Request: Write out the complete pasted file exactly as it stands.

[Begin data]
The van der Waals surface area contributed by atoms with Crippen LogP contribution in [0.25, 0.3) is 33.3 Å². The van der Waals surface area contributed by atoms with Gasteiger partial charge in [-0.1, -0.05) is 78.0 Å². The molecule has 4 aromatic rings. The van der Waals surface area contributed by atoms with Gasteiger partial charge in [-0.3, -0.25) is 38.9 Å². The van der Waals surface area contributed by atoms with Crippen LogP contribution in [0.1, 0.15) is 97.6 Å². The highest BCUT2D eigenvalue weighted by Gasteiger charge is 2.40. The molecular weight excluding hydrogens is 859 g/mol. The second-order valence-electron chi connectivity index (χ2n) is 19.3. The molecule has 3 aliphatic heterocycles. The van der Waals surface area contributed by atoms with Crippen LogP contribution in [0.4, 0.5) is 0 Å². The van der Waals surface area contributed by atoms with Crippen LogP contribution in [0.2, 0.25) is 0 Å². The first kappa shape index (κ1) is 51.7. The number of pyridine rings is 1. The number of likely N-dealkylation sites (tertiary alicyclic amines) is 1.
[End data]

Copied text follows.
The van der Waals surface area contributed by atoms with Crippen LogP contribution in [0.25, 0.3) is 33.3 Å². The van der Waals surface area contributed by atoms with Gasteiger partial charge in [-0.1, -0.05) is 78.0 Å². The molecule has 4 aromatic rings. The van der Waals surface area contributed by atoms with Gasteiger partial charge in [-0.3, -0.25) is 38.9 Å². The van der Waals surface area contributed by atoms with Crippen LogP contribution in [0.1, 0.15) is 97.6 Å². The highest BCUT2D eigenvalue weighted by Gasteiger charge is 2.40. The molecular weight excluding hydrogens is 859 g/mol. The second-order valence-electron chi connectivity index (χ2n) is 19.3. The molecule has 3 aliphatic heterocycles. The van der Waals surface area contributed by atoms with Crippen LogP contribution in [0.4, 0.5) is 0 Å². The van der Waals surface area contributed by atoms with Crippen LogP contribution in [0.2, 0.25) is 0 Å². The first kappa shape index (κ1) is 51.7. The number of pyridine rings is 1. The number of likely N-dealkylation sites (tertiary alicyclic amines) is 1.